Maria Samokovlieva is a member of three Working Groups of the International Council of Traditional Music (ICTM) of UNESCO – 1) Task Force on Analysis and Systematization of Folklore, 2) Working Group on Music Iconography, 3) Working Group on the Historical Roots of Folk Music. He is also a member of the European Seminar on Ethnomusicology (ESEM) and the Society for Folk Art of the International Society for Ethnology and Folklore (SIEF).
She participated in lots of scientific conferences in Bulgaria and abroad. Particularly large is the number of her participations in scientific conferences abroad, thus contributing to the popularization of Bulgarian folklore outside our country.


1) 1981 in Ohrid, Macedonia, The 7th Symposium on Balkan Folklore with paper “Typological characterization of the wedding songs from Strandzha (Bulgaria). Comparison with Wedding Songs from Hunedoara Region (Romania) “.
2) 1990 in Santiago de Compostela, Spain, the Analysis and Systematisation Study Group of ICTM, with paper “Musical Folklore Styles in Bulgaria”.
3) 1991 in Göttingen, Germany, at the ICTM 9th Conference, Historical Roots of Folk Music Study Group, with paper “Epic Songs from Eastern and Western Bulgaria”.
4) 1992 in Salamanca, Spain, at the Rhythm Conference organized by the University of Salamanca, with paper “Old Greek Metrics and Bulgarian Musical Folklore”.
5) 1993 in Berlin, Germany, at the ICTM 31st World Congress of Traditional Music with paper “Two Bulgarian Folk Dances – Horo and Ruchenitsa”.
6) 1994 in Vienna, Austria, at the ICTM 13th Symposium, the Study Group on Analysis and Systematisation, with paper “One Spring People’s Day in Bulgaria and its Songs”.
7) 1994/1995 in Jerusalem, Israel, at the ICTM Conference on Musical Images and the Bible, the Music Iconography Study Group, with paper “Music as a Topic in the Frescoes of Bulgarian Monasteries”.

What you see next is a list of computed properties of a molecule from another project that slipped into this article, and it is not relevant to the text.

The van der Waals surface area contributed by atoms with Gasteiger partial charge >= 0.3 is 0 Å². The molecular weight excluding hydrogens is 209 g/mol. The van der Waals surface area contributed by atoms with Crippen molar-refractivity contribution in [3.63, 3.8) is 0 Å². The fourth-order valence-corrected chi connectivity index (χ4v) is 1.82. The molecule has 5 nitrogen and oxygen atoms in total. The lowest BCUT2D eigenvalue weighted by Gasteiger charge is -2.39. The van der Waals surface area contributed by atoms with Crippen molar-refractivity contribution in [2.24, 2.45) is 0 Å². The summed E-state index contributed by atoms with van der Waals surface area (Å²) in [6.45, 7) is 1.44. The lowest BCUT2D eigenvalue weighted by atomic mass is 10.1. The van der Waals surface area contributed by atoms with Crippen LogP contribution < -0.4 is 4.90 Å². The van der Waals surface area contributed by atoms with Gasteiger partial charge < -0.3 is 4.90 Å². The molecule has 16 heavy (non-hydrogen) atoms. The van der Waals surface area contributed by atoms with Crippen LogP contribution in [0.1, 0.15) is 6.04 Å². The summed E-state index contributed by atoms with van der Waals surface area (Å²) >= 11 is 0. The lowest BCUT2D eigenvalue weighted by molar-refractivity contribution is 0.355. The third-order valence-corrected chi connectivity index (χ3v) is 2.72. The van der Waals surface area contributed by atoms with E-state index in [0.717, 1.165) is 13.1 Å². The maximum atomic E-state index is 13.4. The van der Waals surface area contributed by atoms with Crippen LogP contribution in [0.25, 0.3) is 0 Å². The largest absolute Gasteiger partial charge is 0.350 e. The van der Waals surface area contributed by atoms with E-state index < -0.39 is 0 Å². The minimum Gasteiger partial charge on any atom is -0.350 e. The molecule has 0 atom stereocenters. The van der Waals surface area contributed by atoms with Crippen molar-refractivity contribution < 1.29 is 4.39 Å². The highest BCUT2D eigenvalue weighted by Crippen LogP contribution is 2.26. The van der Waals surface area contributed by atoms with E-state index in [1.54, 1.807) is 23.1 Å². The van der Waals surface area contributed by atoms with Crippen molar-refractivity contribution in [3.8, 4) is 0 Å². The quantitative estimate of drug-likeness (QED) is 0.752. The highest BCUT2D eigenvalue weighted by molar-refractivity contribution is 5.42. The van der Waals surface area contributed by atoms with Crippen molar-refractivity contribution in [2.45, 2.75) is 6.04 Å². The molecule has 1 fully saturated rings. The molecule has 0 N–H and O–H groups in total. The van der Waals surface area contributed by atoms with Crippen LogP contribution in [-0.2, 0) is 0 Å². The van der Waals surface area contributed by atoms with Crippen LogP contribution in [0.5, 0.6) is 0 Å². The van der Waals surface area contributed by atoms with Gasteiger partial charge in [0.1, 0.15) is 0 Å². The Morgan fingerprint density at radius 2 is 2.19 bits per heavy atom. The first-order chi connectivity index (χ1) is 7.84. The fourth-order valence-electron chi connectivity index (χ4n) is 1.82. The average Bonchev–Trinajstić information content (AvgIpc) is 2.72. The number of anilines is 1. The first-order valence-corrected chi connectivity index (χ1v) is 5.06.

8) 1995 in Copenhagen, Denmark, at the ESEM 10th Conference, the Historical Roots of Folk Music Study Group, with paper “Urban humorous and sarcastic songs in Bulgaria and their connection are the traditional musical folklore”.
9) 1995 in Innsbruck, Austria, at the ICTM Conference, the Music iconography Study Group, with paper “The Music in the Paintings of Bulgarian Artists”.
10) 1996 in Swansea, Wales, UK, at the ESEM 26th International Ballet Conference, with paper “Bulgarian Song Ballads – General Characteristics and Some Common Features with Romanian Ballads”.
11) 1997 in Berlin, Germany, at the SIEF Conference on European Traditional Music, with paper “Towards a New Process in the Development of Folk Music during the Changes in Bulgaria 1989-1996”.
12) 1998 in Timisoara, Romania, at the Conference on the Connection of Folk and Church Music, with paper “Impact of Folk Music on Church Music in Bulgaria”.
13), 1998, in Helsingheim, Germany, at the ESEM Folk Ballad Conference, with paper “An attempt to classify the melodies of Bulgarian folk ballads”.
14) 2001 in Rauland, Norway, at the SIEF European Conference on Folklore, with paper “The Role of Folklore in the Development of the Musical Education Process in Bulgaria”.
15) 2002 in Leuven, Belgium, at the ESEM 32nd Traditional Music Conference, with paper “Children’s Participation in Bulgarian Folk Orders and Customs”.
16) 2003 in Gülz (Vienna), Austria, at the ESEM 19th European Seminar on Ethnomusicology, with paper “Some New Processes in the Processing of Folk Music in Bulgaria”.
17) 2004 in Graz, Austria, at the ICTM Seminar, the Historical Roots of Folk Music Study Group, with paper “Historical Soundtracks of Traditional Bulgarian Music”.